Safe space for learners | Inquirer Opinion

Safe space for learners

/ 05:03 AM January 29, 2023

Schools are supposed to be a safe space — this is where children learn not only academics but also values: honesty, responsibility, respect, perseverance, justice, good manners and right conduct, among others. Next to their homes, schools are where children spend most of their time, and here they are taught how to get along with one another, accept and tolerate cultural and personality differences, work these differences out, and together strive for a better community, society, country. But cases of violence happening in schools — one recent case last week resulted in the death of a 13-year-old—only show how adults have failed the youth in helping keep these institutions of learning safe.

A 15-year-old boy stabbed a classmate at Culiat High School in Quezon City over a misunderstanding that reportedly stemmed from jealousy. This is not the first case of school violence nor will it be the last—in fact, a few days earlier, another 13-year-old stabbed two classmates, ages 15 and 16, at the Cauayan City National High School in Isabela, as “self-defense” against bullying. Private schools have reported similar incidents as well. Last year, Colegio San Agustin Makati launched an investigation into a violent fight in the boys’ comfort room between two Grade 9 students, with videos and photos posted on social media showing one of the involved lying on the floor with a wounded head. In 2018, another case was reported in Ateneo de Manila Junior High School resulting in the dismissal of the student who was caught on video bullying his peers.


The 2018 case prompted the Department of Education to remind public and private schools of DepEd Order No. 40, series 2012, which mandates the creation of child protection committees. In addition, under the implementing rules and regulations of Republic Act No. 10627 or the Anti-Bullying Act of 2013, schools are required to offer comprehensive bullying prevention programs including counseling, life skills training, education, and other activities meant to enhance the overall well-being of victims, bullies, and other affected parties. At the time, DepEd encouraged students to report any form of harassment to their parents, teachers, and school authorities, and assured them that these will be looked into and treated with confidentiality.

But a common complaint among those who have experienced or witnessed school violence is how perpetrators get off lightly. This has created an environment of fear that, because of the tendency to treat these cases as “isolated” and not serious enough, the harassment will continue and even worsen for those who have come forward to report them.


“The reality is that violence pervades the school system … and not enough is being done to address it,” Alberto T. Muyot, CEO of Save the Children Philippines and former senior DepEd official, wrote on the social learning network website Apolitical in August 2019. Worse, he noted, adults often dismiss these incidents as part of the child’s “normal school experience,” and children are expected to handle such situations on their own.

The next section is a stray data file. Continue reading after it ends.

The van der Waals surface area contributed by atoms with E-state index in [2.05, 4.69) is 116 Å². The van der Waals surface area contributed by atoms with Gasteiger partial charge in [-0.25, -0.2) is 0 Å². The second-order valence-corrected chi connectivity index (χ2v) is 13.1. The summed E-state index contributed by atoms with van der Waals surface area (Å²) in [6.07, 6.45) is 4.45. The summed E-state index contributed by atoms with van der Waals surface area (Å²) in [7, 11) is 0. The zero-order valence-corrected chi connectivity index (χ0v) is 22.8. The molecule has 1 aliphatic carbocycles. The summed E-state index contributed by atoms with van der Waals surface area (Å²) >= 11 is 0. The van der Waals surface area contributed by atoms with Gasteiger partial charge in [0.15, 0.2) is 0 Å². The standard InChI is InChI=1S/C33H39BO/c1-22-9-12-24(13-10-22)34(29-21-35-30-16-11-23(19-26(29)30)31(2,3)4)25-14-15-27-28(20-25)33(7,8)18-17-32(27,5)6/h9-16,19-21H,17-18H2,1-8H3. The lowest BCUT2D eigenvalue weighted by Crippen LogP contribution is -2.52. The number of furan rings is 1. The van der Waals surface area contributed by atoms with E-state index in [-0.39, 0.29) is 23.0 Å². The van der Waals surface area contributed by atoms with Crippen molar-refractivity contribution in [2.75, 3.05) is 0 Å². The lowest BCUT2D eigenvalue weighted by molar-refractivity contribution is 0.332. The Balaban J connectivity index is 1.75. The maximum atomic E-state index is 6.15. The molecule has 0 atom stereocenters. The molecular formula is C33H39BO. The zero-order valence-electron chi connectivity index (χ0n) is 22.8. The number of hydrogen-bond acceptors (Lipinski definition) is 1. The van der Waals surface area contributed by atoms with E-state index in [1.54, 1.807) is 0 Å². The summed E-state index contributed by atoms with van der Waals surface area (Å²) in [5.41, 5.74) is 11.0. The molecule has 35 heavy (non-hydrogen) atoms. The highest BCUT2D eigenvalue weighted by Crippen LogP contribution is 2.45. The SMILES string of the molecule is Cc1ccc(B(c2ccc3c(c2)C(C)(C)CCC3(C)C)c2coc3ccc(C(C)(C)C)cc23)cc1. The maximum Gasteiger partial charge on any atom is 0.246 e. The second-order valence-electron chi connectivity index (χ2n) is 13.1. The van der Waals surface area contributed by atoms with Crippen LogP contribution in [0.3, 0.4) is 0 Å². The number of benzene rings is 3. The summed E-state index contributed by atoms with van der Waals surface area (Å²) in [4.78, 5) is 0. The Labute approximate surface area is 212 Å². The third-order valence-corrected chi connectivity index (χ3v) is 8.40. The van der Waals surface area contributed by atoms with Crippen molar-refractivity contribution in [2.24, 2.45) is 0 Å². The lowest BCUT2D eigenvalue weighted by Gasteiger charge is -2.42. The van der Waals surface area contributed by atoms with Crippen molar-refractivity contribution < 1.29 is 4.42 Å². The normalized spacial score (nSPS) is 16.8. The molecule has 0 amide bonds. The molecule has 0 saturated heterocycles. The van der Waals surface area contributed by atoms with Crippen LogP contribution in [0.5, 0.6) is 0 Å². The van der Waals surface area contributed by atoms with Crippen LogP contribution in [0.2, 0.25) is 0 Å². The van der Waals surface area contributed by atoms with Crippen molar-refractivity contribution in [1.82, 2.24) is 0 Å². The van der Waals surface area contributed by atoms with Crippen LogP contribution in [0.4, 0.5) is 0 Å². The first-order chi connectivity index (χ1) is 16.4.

But inflicting pain and suffering on another should never be normalized. Based on the 2016 National Baseline Study on Violence Against Children — the most recent available data — 14.3 percent of children experienced physical violence; 23 percent experienced psychological violence; 5.3 percent experienced sexual violence; and three out of five children experienced bullying — all in the school setting.

Since its launch last November, DepEd’s antichild abuse hotline has received 78 complaints and majority of these were about bullying incidents. School violence, however, is only one symptom of the poor state of mental health among students; self-harm and suicide have also been on the rise, especially during the pandemic with online classes adding pressure to young people. Those who are unable to cope manifest their stress in various ways including violent behavior. All the more reason for schools to strengthen their mental health services — this includes tapping professionally trained guidance counselors, instead of designating teachers who may lack the proper training to take on the role. DepEd requires schools to hire one guidance counselor for every 500 students, but it has been pointed out that the country has only 4,069 guidance counselors as of June 2022. This barely meets the ideal ratio for the more than 24 million elementary and high school students.

For schools to be a safe space for students, the presence of professionals who are willing to listen and counsel them is crucial. Schools’ child protection committees should also tighten security protocols to prevent students from bringing deadly weapons to school premises. Follow-ups should be made on reported cases and counseling extended to all parties involved.

DepEd must ensure that learners are able to grow into responsible, productive members of society—and this can only be possible if schools are a safe and secure space for them to do so. It should not fail the youth.

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